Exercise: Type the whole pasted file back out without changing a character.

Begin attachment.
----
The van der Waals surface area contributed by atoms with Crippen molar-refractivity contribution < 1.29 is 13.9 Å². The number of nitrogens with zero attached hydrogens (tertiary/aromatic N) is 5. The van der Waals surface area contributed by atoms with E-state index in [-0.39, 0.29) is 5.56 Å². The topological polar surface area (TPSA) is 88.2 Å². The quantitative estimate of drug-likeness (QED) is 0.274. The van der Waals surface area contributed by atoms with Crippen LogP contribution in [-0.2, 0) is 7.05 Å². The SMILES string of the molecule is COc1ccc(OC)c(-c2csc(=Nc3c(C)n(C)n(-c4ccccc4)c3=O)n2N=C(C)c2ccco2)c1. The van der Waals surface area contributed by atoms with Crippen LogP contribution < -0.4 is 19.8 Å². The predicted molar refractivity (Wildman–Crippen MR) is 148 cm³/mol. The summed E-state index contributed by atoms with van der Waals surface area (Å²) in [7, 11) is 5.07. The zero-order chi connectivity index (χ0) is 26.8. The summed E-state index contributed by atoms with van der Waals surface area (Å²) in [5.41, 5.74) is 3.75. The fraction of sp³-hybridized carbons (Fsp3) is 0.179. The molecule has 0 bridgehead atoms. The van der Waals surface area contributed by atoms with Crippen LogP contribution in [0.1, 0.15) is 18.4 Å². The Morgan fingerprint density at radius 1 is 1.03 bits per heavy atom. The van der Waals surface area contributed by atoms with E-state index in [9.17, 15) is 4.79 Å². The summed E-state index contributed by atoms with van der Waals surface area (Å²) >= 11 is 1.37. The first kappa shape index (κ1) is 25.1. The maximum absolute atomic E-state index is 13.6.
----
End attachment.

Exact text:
The van der Waals surface area contributed by atoms with Crippen molar-refractivity contribution < 1.29 is 13.9 Å². The number of nitrogens with zero attached hydrogens (tertiary/aromatic N) is 5. The van der Waals surface area contributed by atoms with E-state index in [-0.39, 0.29) is 5.56 Å². The topological polar surface area (TPSA) is 88.2 Å². The quantitative estimate of drug-likeness (QED) is 0.274. The van der Waals surface area contributed by atoms with Crippen LogP contribution in [-0.2, 0) is 7.05 Å². The SMILES string of the molecule is COc1ccc(OC)c(-c2csc(=Nc3c(C)n(C)n(-c4ccccc4)c3=O)n2N=C(C)c2ccco2)c1. The van der Waals surface area contributed by atoms with Crippen LogP contribution < -0.4 is 19.8 Å². The predicted molar refractivity (Wildman–Crippen MR) is 148 cm³/mol. The summed E-state index contributed by atoms with van der Waals surface area (Å²) in [7, 11) is 5.07. The zero-order chi connectivity index (χ0) is 26.8. The summed E-state index contributed by atoms with van der Waals surface area (Å²) in [5.41, 5.74) is 3.75. The fraction of sp³-hybridized carbons (Fsp3) is 0.179. The molecule has 0 bridgehead atoms. The van der Waals surface area contributed by atoms with Crippen LogP contribution in [0.1, 0.15) is 18.4 Å². The Morgan fingerprint density at radius 1 is 1.03 bits per heavy atom. The van der Waals surface area contributed by atoms with E-state index in [9.17, 15) is 4.79 Å². The summed E-state index contributed by atoms with van der Waals surface area (Å²) >= 11 is 1.37. The first kappa shape index (κ1) is 25.1. The maximum absolute atomic E-state index is 13.6.